## The Paradox of Derived Obligation/Commitment (Prior 1954)

Consider the following statements:

(1a) Bob's promising to meet you commits him to meeting you.
(1b) It is obligatory that Bob meets you if he promises to do so.

It was suggested that these might be represented in either of two ways in SDL:

(1′) pOBm[1]
(1″) OB(pm)[2]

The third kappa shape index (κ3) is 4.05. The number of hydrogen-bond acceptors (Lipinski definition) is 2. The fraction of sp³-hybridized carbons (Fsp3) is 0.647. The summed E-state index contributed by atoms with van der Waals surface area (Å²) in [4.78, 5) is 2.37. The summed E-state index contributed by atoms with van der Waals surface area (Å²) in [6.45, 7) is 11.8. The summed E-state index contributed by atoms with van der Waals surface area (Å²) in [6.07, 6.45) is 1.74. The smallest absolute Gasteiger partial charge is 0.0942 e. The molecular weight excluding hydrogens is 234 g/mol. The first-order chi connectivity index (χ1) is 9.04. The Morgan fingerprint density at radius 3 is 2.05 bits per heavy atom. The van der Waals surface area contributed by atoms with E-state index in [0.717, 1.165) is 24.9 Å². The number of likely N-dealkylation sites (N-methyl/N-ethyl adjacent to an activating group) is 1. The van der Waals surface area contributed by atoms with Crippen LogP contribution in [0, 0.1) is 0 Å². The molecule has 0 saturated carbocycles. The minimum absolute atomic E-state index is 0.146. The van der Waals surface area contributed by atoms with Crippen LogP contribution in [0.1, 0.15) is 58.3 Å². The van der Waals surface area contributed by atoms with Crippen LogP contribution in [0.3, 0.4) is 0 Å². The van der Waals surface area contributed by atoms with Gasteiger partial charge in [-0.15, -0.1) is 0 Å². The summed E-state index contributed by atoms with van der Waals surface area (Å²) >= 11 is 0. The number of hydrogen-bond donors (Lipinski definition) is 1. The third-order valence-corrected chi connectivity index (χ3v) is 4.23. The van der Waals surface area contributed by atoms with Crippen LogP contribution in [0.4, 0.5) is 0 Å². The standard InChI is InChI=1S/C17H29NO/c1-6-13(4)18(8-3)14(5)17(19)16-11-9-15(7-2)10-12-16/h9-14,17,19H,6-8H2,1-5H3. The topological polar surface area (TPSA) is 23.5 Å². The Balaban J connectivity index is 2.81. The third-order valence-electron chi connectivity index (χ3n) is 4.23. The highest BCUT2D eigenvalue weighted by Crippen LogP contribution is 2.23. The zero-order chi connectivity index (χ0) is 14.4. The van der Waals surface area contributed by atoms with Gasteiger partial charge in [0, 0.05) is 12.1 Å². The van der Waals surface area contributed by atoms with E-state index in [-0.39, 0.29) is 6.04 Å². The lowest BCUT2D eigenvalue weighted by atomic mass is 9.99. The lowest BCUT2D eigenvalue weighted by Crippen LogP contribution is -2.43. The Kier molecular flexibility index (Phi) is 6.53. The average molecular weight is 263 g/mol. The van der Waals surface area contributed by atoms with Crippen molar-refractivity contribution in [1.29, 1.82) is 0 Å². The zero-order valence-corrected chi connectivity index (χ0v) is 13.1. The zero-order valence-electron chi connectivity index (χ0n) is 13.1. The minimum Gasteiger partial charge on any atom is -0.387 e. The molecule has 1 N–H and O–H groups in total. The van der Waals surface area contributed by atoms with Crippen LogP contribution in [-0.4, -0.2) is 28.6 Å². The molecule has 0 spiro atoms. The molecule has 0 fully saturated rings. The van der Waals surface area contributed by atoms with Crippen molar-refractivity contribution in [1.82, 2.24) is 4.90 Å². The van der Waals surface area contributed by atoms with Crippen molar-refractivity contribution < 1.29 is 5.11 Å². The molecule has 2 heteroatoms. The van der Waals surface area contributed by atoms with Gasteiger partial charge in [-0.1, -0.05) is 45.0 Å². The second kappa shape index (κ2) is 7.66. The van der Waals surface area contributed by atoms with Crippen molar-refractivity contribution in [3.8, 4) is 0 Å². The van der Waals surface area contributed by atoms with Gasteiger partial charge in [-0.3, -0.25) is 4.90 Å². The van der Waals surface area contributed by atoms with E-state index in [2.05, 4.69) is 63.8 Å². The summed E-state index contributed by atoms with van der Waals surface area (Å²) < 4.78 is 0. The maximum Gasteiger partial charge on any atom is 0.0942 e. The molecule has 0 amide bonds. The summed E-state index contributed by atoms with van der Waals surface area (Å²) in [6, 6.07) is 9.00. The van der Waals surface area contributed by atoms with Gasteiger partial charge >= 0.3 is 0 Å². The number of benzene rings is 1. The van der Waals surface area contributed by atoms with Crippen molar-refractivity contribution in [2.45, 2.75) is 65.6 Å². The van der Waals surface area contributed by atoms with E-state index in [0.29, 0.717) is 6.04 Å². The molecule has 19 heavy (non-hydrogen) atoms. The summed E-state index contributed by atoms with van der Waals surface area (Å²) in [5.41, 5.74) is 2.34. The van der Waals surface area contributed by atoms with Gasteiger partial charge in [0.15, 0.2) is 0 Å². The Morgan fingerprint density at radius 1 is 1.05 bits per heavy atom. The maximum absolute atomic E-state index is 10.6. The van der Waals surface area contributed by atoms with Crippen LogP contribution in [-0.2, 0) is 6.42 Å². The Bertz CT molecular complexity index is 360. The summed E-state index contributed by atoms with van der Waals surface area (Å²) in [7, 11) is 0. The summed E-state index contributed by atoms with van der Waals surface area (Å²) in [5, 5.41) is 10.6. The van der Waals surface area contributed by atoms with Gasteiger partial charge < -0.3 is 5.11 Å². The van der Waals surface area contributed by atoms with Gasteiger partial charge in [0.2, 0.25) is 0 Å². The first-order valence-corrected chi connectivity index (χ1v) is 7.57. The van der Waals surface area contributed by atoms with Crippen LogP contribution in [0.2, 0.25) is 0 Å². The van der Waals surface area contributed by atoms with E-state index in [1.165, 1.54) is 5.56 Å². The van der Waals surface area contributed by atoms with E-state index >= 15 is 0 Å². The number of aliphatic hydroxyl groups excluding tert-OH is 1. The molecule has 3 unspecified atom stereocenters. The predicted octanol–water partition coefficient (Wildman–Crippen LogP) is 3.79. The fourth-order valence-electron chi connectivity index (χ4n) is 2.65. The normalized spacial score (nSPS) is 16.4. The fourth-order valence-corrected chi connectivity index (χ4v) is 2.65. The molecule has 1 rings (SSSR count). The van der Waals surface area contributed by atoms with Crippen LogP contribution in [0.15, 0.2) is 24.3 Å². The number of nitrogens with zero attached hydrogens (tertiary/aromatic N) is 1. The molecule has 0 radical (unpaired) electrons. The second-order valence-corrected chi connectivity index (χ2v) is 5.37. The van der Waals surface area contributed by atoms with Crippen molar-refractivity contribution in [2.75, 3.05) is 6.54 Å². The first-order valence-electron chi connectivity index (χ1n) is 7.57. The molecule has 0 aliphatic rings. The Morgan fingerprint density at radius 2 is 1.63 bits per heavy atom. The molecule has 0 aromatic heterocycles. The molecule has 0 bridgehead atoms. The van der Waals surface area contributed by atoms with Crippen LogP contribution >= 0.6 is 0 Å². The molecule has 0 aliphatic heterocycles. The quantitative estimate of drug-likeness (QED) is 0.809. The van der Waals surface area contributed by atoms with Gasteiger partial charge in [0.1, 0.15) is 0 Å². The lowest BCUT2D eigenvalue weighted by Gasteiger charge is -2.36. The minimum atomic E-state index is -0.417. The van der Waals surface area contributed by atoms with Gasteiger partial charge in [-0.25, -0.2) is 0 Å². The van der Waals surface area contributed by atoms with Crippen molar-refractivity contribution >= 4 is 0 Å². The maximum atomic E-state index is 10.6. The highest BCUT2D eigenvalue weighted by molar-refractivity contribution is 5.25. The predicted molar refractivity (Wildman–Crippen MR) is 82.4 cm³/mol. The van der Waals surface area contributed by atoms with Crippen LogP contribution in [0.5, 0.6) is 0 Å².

Consider (1′) first. The following are both simply tautologies: ~r → (rOBs) and OBs → (rOBs). So if (1′) reflected a proper analysis of (1a/1b), anything false would commit us to anything whatsoever (e.g., since I am not now standing on my head, it would follow that my standing on my head commits me to giving you all my money) and everything commits us to anything obligatory (e.g., if I'm obligated to call you, then my standing on my head commits me to doing so). What of (1″) then? The following are theorems of SDL: OB~rOB(rs) and OBsOB(rs). So if (1″) reflected an apt analysis of commitment, it would follow from SDL that anything impermissible commits us to everything, and once again, everything commits us to anything obligatory. So, these seem to be troublesome candidates for symbolizing (1a) or (1b) in SDL. The problems are reminiscent of paradoxes about material implication (reading (1′)), and strict implication (reading (1″)), respectively.[3] So the question arose, are there any special problems associated with the interaction of deontic notions and conditionality? The next paradox (Chisholm's), increased the perception that there might very well be. Many consider it to be the most challenging and distinctive puzzle of deontic logic.